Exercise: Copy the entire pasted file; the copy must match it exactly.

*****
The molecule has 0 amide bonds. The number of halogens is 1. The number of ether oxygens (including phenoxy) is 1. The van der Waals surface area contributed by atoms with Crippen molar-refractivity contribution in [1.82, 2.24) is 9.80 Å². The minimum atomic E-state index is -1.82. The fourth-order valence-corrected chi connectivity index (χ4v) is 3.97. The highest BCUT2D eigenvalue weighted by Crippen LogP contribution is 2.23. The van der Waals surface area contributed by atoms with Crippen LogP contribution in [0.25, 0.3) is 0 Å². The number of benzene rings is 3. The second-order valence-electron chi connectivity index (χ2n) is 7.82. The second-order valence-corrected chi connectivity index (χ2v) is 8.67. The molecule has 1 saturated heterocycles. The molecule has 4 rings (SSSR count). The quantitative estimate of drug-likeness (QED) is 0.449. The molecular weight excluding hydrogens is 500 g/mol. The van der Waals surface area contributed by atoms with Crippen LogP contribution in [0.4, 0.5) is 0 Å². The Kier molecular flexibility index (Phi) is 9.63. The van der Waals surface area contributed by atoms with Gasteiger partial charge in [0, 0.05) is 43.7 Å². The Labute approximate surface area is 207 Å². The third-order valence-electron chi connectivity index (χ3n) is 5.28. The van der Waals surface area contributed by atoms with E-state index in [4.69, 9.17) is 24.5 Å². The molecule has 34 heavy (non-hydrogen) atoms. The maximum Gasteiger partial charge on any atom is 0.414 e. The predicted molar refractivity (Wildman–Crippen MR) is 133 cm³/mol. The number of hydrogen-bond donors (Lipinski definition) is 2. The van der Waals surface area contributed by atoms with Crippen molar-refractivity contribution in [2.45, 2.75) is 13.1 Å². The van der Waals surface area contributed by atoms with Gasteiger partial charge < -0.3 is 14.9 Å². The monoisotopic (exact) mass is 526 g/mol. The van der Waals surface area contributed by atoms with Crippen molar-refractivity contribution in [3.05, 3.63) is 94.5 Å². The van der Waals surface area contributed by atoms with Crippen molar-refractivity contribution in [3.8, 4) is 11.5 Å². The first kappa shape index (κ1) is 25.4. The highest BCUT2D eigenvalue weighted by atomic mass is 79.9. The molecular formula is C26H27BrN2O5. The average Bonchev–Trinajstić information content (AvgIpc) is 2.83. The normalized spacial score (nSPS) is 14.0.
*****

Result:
The molecule has 0 amide bonds. The number of halogens is 1. The number of ether oxygens (including phenoxy) is 1. The van der Waals surface area contributed by atoms with Crippen molar-refractivity contribution in [1.82, 2.24) is 9.80 Å². The minimum atomic E-state index is -1.82. The fourth-order valence-corrected chi connectivity index (χ4v) is 3.97. The highest BCUT2D eigenvalue weighted by Crippen LogP contribution is 2.23. The van der Waals surface area contributed by atoms with Crippen LogP contribution in [0.25, 0.3) is 0 Å². The number of benzene rings is 3. The second-order valence-electron chi connectivity index (χ2n) is 7.82. The second-order valence-corrected chi connectivity index (χ2v) is 8.67. The molecule has 1 saturated heterocycles. The molecule has 4 rings (SSSR count). The quantitative estimate of drug-likeness (QED) is 0.449. The molecular weight excluding hydrogens is 500 g/mol. The van der Waals surface area contributed by atoms with Crippen LogP contribution in [0.4, 0.5) is 0 Å². The Kier molecular flexibility index (Phi) is 9.63. The van der Waals surface area contributed by atoms with Gasteiger partial charge in [0, 0.05) is 43.7 Å². The Labute approximate surface area is 207 Å². The third-order valence-electron chi connectivity index (χ3n) is 5.28. The van der Waals surface area contributed by atoms with E-state index in [4.69, 9.17) is 24.5 Å². The molecule has 34 heavy (non-hydrogen) atoms. The maximum Gasteiger partial charge on any atom is 0.414 e. The predicted molar refractivity (Wildman–Crippen MR) is 133 cm³/mol. The number of hydrogen-bond donors (Lipinski definition) is 2. The van der Waals surface area contributed by atoms with Crippen molar-refractivity contribution in [2.45, 2.75) is 13.1 Å². The van der Waals surface area contributed by atoms with Gasteiger partial charge < -0.3 is 14.9 Å². The monoisotopic (exact) mass is 526 g/mol. The van der Waals surface area contributed by atoms with Crippen molar-refractivity contribution in [3.05, 3.63) is 94.5 Å². The van der Waals surface area contributed by atoms with Crippen molar-refractivity contribution in [3.8, 4) is 11.5 Å². The first kappa shape index (κ1) is 25.4. The highest BCUT2D eigenvalue weighted by atomic mass is 79.9. The molecular formula is C26H27BrN2O5. The average Bonchev–Trinajstić information content (AvgIpc) is 2.83. The normalized spacial score (nSPS) is 14.0.